Since Earth’s the surface is not uniformly even, high-precision levelling is required where special instruments are used to determine the mean sea level by calculating step by step the difference in height starting from the coastline. This is how the height of any city is measured from sea level.
Varying gravity in different parts of the earth is another additional factor. Huge mass like that of the Mt. Everest can make gravity pull seal level upwards. Local gravity is also needed to be considered to calculate the local sea level, the reference base for finding mountain height. Sophistical portable gravimeters that can be called to mountain tops have made the process easier in present times.
Again triangulation process gets complicated with high altitude peaks as the air gets lighter as we go higher. Change in air density causes refraction, bending of light rays and hence the line of sight from the observation point to the mountain peak is also altered. Hence refraction results in an error in finding the angle of elevation. Correcting the refraction index is complicated and hence alters the height derives to certain extent.
How technology can help in finding current mountain height?
GPS satellites help in accurately giving coordinates to determine heights of mountains. GPS gives more precise coordinates compared to the earlier used ellipsoid model. Drones with Laser beams (LiDAR) can also be used to determine the actual coordinates. But GPS or laser beams do not take local gravity into consideration hence the data is fed into another model that values the gravity to determine the final outcome.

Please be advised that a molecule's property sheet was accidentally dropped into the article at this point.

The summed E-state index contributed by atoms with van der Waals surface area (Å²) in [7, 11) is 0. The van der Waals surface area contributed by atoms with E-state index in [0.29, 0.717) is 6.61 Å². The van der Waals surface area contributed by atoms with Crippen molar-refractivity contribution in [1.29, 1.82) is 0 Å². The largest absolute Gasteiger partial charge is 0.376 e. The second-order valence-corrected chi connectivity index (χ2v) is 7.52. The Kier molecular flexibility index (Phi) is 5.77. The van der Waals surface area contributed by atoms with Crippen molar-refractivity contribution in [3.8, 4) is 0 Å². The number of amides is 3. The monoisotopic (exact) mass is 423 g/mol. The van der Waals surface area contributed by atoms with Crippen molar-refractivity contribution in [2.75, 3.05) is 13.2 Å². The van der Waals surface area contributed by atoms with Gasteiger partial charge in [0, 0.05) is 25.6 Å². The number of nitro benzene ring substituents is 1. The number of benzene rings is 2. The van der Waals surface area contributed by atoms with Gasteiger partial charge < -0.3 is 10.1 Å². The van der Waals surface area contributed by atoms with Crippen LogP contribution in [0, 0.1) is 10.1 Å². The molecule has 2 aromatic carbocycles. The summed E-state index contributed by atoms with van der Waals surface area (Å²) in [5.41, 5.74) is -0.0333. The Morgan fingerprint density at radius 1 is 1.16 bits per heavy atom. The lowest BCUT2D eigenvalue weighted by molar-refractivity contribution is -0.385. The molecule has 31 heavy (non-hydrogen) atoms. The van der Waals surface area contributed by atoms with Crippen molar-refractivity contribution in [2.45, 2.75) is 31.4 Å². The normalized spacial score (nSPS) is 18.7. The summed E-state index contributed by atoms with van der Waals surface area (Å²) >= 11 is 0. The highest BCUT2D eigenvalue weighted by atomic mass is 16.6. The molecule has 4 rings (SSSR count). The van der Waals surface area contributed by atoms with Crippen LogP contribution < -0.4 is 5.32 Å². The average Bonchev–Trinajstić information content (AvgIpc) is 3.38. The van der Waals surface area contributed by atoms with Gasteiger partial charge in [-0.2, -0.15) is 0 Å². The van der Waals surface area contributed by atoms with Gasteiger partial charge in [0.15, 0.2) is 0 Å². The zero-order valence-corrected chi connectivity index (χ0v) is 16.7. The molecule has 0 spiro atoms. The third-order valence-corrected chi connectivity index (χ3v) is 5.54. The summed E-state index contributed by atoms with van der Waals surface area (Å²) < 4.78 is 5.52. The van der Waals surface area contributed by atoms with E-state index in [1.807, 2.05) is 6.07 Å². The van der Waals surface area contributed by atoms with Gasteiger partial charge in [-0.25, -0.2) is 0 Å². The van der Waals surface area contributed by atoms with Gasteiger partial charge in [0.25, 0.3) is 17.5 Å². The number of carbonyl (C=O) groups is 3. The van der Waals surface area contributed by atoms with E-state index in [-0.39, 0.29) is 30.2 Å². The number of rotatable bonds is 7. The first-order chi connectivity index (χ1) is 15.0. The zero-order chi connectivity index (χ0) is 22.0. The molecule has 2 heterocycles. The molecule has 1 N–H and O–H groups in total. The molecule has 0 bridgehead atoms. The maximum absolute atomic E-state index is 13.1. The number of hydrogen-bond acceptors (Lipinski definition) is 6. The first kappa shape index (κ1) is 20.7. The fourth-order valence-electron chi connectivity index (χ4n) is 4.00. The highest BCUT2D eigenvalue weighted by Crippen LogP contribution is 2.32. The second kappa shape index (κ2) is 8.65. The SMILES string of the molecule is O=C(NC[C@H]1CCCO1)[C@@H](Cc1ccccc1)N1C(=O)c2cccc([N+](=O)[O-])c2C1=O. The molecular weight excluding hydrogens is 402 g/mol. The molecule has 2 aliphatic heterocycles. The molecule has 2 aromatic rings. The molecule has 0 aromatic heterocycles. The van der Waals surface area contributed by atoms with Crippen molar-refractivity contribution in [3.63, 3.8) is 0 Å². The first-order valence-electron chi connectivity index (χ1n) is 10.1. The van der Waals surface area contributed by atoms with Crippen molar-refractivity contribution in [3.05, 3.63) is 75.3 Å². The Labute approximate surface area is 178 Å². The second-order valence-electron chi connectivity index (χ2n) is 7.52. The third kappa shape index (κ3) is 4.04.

When such modern models like GPS, LiDAR and devices gravimeters were not available during 1952-54, the task of finding Mt. Everest height had to go through several challenges.
What does the new height of Mt. Everest announced by Nepal and China mean?
The Survey of India measured the height of the mountain in 1954 and inferred that it is 8,948 metres and the figure was globally accepted too. The measurement did not have access to GPS or other sophisticated devices in those times. In recent years, several scientists tried to measure the height again using GPS and laser beam and derived different figures, that vary by few feet from the globally accepted height. The varying height was explained as a change in the geological process that is altering the height.
But scientists believe, the height of Mt. Everest is increasing very slowly due to the movement of the tectonic plates. As the Indian tectonic plate moves northward, it pushes the surface up, increasing the height of Mt. Everest. The movement of the tectonic plates only created the great Himalayan range of mountains of which Mt. Everest is a peak. Movement of tectonic plates also makes Nepal prone to earthquakes. After the 2015 earthquake that shook the country, it became evitable that the height of Mt. Everest should be measured again to learn its impact on altering that area’s geology.
Considering all the above factors, 86 cm rise of Mt. Everest is not surprising but 86 cm is too less a rise in an 8,848 m high mountain peak. The detailed reports with the calculation by Nepal and the Chinese government is still to be published in any journal. Significance of the new figure can be analysed only after that.